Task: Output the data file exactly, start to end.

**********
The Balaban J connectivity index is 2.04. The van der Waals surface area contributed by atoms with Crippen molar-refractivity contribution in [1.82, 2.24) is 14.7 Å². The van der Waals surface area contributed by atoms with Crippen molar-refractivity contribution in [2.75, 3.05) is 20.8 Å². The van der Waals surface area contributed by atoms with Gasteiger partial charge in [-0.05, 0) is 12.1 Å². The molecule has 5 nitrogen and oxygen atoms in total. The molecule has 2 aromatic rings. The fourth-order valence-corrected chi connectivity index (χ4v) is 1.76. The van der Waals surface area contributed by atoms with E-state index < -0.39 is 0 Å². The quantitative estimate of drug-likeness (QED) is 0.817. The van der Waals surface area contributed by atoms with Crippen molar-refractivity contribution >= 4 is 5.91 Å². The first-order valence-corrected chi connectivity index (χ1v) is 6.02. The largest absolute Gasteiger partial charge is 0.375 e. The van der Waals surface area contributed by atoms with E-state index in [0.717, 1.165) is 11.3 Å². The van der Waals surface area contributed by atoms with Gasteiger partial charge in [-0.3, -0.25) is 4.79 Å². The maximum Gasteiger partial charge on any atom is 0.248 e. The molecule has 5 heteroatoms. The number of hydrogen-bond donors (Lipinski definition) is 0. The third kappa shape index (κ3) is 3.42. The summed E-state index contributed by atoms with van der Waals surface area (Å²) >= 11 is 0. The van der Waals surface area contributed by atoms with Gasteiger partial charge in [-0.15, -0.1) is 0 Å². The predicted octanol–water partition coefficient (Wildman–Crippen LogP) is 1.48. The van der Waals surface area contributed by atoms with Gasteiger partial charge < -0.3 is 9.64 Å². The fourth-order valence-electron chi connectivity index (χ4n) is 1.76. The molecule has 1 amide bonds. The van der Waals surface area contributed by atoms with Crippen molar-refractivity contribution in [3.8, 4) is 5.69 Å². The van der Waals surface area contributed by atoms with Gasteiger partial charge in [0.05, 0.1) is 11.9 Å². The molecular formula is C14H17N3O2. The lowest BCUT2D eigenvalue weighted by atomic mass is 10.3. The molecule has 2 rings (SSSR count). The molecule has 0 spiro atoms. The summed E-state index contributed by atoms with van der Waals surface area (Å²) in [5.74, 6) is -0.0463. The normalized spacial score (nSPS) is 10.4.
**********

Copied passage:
The Balaban J connectivity index is 2.04. The van der Waals surface area contributed by atoms with Crippen molar-refractivity contribution in [1.82, 2.24) is 14.7 Å². The van der Waals surface area contributed by atoms with Crippen molar-refractivity contribution in [2.75, 3.05) is 20.8 Å². The van der Waals surface area contributed by atoms with Gasteiger partial charge in [-0.05, 0) is 12.1 Å². The molecule has 5 nitrogen and oxygen atoms in total. The molecule has 2 aromatic rings. The fourth-order valence-corrected chi connectivity index (χ4v) is 1.76. The van der Waals surface area contributed by atoms with E-state index < -0.39 is 0 Å². The quantitative estimate of drug-likeness (QED) is 0.817. The van der Waals surface area contributed by atoms with Crippen molar-refractivity contribution >= 4 is 5.91 Å². The first-order valence-corrected chi connectivity index (χ1v) is 6.02. The largest absolute Gasteiger partial charge is 0.375 e. The van der Waals surface area contributed by atoms with E-state index in [0.717, 1.165) is 11.3 Å². The van der Waals surface area contributed by atoms with Gasteiger partial charge in [-0.3, -0.25) is 4.79 Å². The maximum Gasteiger partial charge on any atom is 0.248 e. The molecule has 5 heteroatoms. The number of hydrogen-bond donors (Lipinski definition) is 0. The third kappa shape index (κ3) is 3.42. The summed E-state index contributed by atoms with van der Waals surface area (Å²) >= 11 is 0. The van der Waals surface area contributed by atoms with Gasteiger partial charge in [-0.15, -0.1) is 0 Å². The predicted octanol–water partition coefficient (Wildman–Crippen LogP) is 1.48. The van der Waals surface area contributed by atoms with Gasteiger partial charge < -0.3 is 9.64 Å². The fourth-order valence-electron chi connectivity index (χ4n) is 1.76. The molecule has 1 amide bonds. The van der Waals surface area contributed by atoms with Crippen molar-refractivity contribution in [3.8, 4) is 5.69 Å². The van der Waals surface area contributed by atoms with Gasteiger partial charge in [0.05, 0.1) is 11.9 Å². The molecular formula is C14H17N3O2. The lowest BCUT2D eigenvalue weighted by atomic mass is 10.3. The molecule has 2 rings (SSSR count). The molecule has 0 spiro atoms. The summed E-state index contributed by atoms with van der Waals surface area (Å²) in [5.74, 6) is -0.0463. The normalized spacial score (nSPS) is 10.4.